Man 'lucky to be alive' after trying to use stun gun as a shaver

·Freelance Writer
·2 min read
Mohammed Khan claimed he had ‘no idea’ of the stun gun's true nature. (Reach)
Mohammed Khan claimed he had ‘no idea’ of the stun gun's true nature. (Reach)

A man who claimed he mistakenly bought a stun gun believing it to be a shaver has pleaded guilty to possession of a weapon.

Mohammed Khan, 26, said he had “no idea” of the device’s true nature, which he said he bought from a stranger at the back of a takeaway in Bolton, Greater Manchester.

Khan is said to be “lucky to be alive” after he plugged the stun gun in and “tried to shave” with it, Bolton Crown Court heard.

The device was seized after a raid on Khan's home and was later revealed to be a stun gun by forensic investigators.

The weapon was discovered on 1 May last year when Greater Manchester Police’s Tactical Aid Unit found what appeared to be a “Taser and charger in a bedroom drawer”.

Mohammed Khan pleaded guilty to possession of a weapon at Bolton Crown Court. (Reach)
Mohammed Khan pleaded guilty to possession of a weapon at Bolton Crown Court. (Reach)

Khan said he was “approached by a stranger” at the “back of a takeaway”, who “sold him a box with an electric shaver and charger”.

When Khan returned to his home on Roland Road in Deane, Bolton, he claims he used it to remove bodily hair.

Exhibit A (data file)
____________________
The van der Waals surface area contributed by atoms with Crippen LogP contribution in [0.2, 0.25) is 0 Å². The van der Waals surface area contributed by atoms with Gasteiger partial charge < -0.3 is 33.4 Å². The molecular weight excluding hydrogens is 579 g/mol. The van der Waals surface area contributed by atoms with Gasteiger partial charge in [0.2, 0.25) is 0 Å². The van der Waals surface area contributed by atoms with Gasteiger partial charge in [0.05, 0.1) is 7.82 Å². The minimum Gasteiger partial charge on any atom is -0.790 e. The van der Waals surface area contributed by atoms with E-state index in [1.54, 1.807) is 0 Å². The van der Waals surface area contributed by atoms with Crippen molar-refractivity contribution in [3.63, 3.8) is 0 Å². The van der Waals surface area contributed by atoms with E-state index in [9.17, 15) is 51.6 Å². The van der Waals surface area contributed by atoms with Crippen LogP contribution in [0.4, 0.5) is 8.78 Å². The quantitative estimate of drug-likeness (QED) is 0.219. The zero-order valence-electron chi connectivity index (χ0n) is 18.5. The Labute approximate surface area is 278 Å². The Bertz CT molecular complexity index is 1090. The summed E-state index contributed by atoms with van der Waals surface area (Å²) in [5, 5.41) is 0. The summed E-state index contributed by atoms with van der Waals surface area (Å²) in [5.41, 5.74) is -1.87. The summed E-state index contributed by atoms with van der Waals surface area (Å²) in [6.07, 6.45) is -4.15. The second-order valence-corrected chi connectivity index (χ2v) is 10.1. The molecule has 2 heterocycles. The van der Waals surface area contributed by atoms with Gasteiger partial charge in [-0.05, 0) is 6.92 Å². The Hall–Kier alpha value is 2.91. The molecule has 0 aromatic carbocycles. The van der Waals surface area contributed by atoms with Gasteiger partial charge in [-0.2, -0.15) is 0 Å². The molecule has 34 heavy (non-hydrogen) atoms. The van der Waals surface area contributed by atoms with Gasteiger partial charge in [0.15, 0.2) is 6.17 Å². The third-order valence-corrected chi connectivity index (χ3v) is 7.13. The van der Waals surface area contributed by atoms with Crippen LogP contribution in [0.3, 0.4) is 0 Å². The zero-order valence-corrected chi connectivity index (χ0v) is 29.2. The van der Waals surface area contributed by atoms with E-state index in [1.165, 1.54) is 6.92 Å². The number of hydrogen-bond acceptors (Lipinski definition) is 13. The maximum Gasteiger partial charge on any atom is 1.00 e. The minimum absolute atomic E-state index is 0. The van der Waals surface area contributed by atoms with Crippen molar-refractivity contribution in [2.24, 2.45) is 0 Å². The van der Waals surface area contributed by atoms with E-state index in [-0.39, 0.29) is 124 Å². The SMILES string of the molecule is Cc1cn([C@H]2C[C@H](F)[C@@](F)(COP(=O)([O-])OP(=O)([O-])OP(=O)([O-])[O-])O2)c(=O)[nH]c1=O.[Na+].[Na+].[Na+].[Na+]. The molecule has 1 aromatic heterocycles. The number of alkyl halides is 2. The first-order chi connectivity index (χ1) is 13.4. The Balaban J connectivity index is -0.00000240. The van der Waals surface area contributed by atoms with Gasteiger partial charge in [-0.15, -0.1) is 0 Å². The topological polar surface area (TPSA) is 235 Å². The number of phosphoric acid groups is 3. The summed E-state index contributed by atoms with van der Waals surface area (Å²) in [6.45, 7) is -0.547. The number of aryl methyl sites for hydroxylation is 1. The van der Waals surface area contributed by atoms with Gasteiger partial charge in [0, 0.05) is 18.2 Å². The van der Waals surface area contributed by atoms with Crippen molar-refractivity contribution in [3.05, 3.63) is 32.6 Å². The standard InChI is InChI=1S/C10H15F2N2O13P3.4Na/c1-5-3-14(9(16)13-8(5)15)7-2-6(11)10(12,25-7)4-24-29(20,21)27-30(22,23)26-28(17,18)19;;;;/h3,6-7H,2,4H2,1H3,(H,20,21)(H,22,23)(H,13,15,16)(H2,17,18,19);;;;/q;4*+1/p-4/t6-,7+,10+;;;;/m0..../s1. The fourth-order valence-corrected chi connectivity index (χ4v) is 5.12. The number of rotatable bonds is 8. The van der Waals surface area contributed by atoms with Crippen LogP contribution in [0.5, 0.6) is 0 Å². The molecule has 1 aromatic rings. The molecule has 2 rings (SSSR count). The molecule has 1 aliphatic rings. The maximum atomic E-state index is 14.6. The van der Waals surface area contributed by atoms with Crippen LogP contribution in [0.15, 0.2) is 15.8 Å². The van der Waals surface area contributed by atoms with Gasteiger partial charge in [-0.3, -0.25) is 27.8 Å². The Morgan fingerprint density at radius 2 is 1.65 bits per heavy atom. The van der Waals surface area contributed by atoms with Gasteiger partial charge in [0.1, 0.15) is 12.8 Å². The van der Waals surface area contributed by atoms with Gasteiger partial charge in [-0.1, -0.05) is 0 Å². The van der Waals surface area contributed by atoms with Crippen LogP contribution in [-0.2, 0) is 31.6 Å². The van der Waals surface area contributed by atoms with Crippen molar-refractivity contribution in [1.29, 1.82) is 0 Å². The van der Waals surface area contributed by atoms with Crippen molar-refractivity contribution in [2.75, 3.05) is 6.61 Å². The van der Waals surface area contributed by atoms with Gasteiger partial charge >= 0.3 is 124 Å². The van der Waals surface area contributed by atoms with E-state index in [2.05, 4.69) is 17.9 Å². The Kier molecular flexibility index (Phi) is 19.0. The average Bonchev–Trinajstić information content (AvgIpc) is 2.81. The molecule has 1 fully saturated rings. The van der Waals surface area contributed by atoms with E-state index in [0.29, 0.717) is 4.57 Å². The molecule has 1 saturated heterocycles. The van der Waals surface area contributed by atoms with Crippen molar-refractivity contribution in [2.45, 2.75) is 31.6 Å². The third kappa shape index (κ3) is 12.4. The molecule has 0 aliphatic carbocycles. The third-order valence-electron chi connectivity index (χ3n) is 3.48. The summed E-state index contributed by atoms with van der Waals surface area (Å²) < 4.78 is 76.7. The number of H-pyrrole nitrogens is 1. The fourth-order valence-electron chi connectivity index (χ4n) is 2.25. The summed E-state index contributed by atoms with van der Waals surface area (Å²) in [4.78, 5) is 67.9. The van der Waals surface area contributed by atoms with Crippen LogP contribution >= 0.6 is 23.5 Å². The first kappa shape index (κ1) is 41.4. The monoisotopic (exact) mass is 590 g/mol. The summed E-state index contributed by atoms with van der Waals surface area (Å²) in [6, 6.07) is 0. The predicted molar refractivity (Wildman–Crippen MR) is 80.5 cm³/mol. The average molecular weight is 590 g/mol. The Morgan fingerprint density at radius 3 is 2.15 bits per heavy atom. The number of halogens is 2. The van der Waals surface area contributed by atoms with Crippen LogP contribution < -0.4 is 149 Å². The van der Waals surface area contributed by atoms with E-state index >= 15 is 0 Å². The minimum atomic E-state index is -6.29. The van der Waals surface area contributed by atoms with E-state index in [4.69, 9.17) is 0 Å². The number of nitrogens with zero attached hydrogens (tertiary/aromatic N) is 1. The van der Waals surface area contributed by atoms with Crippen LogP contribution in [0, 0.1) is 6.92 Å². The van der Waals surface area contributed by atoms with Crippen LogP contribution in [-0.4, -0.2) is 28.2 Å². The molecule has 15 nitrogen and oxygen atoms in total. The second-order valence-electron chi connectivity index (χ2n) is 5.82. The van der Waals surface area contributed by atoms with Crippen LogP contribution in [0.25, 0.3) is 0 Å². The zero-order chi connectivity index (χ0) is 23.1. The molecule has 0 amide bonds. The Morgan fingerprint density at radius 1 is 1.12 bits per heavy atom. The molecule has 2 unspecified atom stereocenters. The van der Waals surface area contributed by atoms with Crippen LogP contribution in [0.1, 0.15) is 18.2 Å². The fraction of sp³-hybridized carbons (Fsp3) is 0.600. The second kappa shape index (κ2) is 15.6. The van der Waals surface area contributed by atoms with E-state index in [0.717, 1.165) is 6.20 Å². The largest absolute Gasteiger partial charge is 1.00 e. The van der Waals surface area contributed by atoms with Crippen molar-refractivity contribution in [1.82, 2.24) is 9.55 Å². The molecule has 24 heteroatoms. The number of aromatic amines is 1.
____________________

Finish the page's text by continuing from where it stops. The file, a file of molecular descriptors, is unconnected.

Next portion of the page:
Eleanor Gleeson, prosecuting, said: “Mr Khan says the device did not charge up, so he put the device in a drawer and forgot all about it.

“He says that he did not realise the prongs were part of a stun gun as he had never seen one before and that if he had known the device was a stun gun he would have acted differently.”

Stun guns similar to Khan’s device contain a voltage range of one to 25 kilovolts, according to police inquiries, though it is not known exactly how many volts Khan’s specific gun could administer.

Police said he was “lucky to be alive, because forensics proved the device did charge correctly to be a viable device”.

Hand holds a stun gun in front of black background
Mohammed Khan bought a stun gun, similar to the one pictured, that he claimed he thought was a shaver. (Getty/stock photo)

Stuart Neale, mitigating, said Khan believed the stun gun to be nothing more than a “piece of plastic”.

Khan had also recently suffered a stroke and is receiving “round-the-clock care”, and has no money or family support, his barrister added

Judge Martin Walsh agreed that Khan was “unfit to undertake any unpaid work and is of no financial means at the moment”.

On Tuesday, he sentenced Khan to a two-year conditional discharge.

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